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Andrea Boschetti

Right to Housing IQD 72


An architect and PhD in urban design from the Venice Institute of Architecture (IUAV), Andrea Boschetti founded the Milan-based architecture and urban planning firm Metrogramma in 1999, of which he is now ceo and artistic director. Gold Medal for Italian Architecture (2004) and Benemerenza per la Cultura e l’Arte Italiana conferred by the Presidency of the Republic (2008), Andrea Boschetti, together with Metrogramma, has participated over the years in many international exhibitions, including La Biennale di Venezia (2000, 2008, 2010), the London Exhibition (2008) and the Brasilia Exhibition (2008). He was then director of the 5th edition of the International Architecture Biennale “Barbara Capocchin” (2011-’12) dedicated to the themes of urban regeneration designing, together with Michele De Lucchi, the exhibition design of Palazzo della Ragione in Padua entitled “Superurbano”. He is also currently art director and head of design at The One Atelier, a London-based company specializing in luxury real estate. In September 2019 he won, together with Stefano Boeri and Petra Blaisse, the international competition for the reconstruction of the Quadrante Val Polcevera – the Red Circle and the Bridge Park in Genoa. Finally, in May 2021 he won, with Loreto Open Community, the international competition promoted by the City of Milan together with C40 Reinventing Cities, for the urban redevelopment of Piazzale Loreto in Milan, which is now in the executive phase.

Right to Housing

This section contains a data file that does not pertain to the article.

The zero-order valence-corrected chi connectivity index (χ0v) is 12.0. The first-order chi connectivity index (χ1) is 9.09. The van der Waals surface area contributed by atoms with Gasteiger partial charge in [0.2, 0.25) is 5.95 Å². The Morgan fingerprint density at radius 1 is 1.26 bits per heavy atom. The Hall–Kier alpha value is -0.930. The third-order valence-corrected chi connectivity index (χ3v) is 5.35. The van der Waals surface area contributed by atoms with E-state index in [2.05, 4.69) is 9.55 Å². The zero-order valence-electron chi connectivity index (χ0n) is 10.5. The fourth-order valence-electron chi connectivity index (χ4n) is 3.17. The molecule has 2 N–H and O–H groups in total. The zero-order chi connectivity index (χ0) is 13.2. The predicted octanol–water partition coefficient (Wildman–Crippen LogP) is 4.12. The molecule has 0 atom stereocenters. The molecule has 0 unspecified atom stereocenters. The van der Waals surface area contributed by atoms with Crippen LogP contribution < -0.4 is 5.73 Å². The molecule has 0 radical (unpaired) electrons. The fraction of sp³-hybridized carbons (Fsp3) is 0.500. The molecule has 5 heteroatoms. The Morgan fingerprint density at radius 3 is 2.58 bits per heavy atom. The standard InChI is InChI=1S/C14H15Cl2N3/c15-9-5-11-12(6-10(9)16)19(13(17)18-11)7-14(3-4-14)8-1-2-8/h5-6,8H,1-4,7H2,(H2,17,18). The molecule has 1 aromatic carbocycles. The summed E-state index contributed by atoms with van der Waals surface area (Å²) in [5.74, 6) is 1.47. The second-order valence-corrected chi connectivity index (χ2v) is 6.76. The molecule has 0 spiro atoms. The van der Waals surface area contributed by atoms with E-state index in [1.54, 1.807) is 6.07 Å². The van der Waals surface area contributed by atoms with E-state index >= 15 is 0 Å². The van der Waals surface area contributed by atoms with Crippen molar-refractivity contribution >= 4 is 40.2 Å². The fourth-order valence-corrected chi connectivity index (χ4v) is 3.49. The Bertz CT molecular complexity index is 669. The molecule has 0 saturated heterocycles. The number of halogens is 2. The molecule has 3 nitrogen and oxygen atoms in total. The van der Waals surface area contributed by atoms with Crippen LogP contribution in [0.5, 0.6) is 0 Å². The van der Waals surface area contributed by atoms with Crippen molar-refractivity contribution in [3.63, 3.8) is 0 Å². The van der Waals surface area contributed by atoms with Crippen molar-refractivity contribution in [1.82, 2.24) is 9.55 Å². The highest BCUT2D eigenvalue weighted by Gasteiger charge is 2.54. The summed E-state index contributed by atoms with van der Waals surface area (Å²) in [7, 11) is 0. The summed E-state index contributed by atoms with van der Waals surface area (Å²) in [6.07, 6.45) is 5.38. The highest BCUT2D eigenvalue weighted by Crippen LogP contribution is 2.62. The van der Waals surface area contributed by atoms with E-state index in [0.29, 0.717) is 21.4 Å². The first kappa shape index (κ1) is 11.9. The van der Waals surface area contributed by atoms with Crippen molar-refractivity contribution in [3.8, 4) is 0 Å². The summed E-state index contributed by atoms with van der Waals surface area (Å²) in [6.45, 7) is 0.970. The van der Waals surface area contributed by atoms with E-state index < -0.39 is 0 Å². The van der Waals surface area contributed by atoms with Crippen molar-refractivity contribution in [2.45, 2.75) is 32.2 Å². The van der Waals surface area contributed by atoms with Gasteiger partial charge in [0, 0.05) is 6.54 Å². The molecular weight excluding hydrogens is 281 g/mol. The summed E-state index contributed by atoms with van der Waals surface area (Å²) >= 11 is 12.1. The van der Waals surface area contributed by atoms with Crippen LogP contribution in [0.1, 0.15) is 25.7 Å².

When I was asked to be guest editor of an issue of IQD, I replied that I would only do it when I felt the urgency of contributing effectively to the construction of an issue, which had as its focus a theme that I considered crucial, not only from a disciplinary perspective, but also and above all to stimulate a cultural and political discussion. The time has come. The City and the Right to Housing for everyone is the theme of the issue, which will be followed by a second edition in 2024 and a third in the following year to compose a trilogy-observatory. I promised myself to direct this work, abandoning any self-referentiality and leaving scientific reflection to major experts and researchers, so as to make this issue bolder in its reflections, profound in its contents and politically provocative. The issue is organized around three chapters. 1 The right to housing and the real possibility of access to this right in Italy and Europe. 2 The house and its extension beyond itself, in cities and communities, featuring contemporary housing models. 3 The technical aspects related to flexibility, true sustainability, resources at stake and real capacity of the companies. Confronting with the theme of the right to housing for everyone proves to be necessary, albeit divisive, given the relative fragile and inconsistent urban planning policies active in the cities, while still believing in the democratic principles and values of this profession. After years of research, projects and planning that have put the regeneration premise at the heart of the urban question – that is to say the need to recover and enhance the existing, good and bad, heritage of our cities, and no longer just the historical one – today we are faced with the first negative consequences of such strategies. The worst and, unfortunately increasingly evident phenomenon is that of gentrification (literally bourgeoisization), that is to say the process which, within the frame of the redevelopment and renovation of entire degraded and poor urban districts into prestigious residential areas, transforms and disrupts, often irreversibly, the original social composition due to the increase in rental and property prices, with the inevitable expulsion of entire sections of the population to other urban or rural areas. If the regeneration of post-industrial cities and territories had the goal of ending and slowing down the devastating soil consumption that overbuilding had caused, and unfortunately is still causing with irreparable consequences for our landscapes, gentrification is its reverse of the medal; the litmus test of a new and huge social problem for urban realities. A critical issue that is becoming a powder keg and which sees the ever-widening gap between rich and poor, therefore between wages and housing costs, as the key issue to be addressed in order to save every prerequisite for democracy, which is the underlying meaning and essence of our cities.

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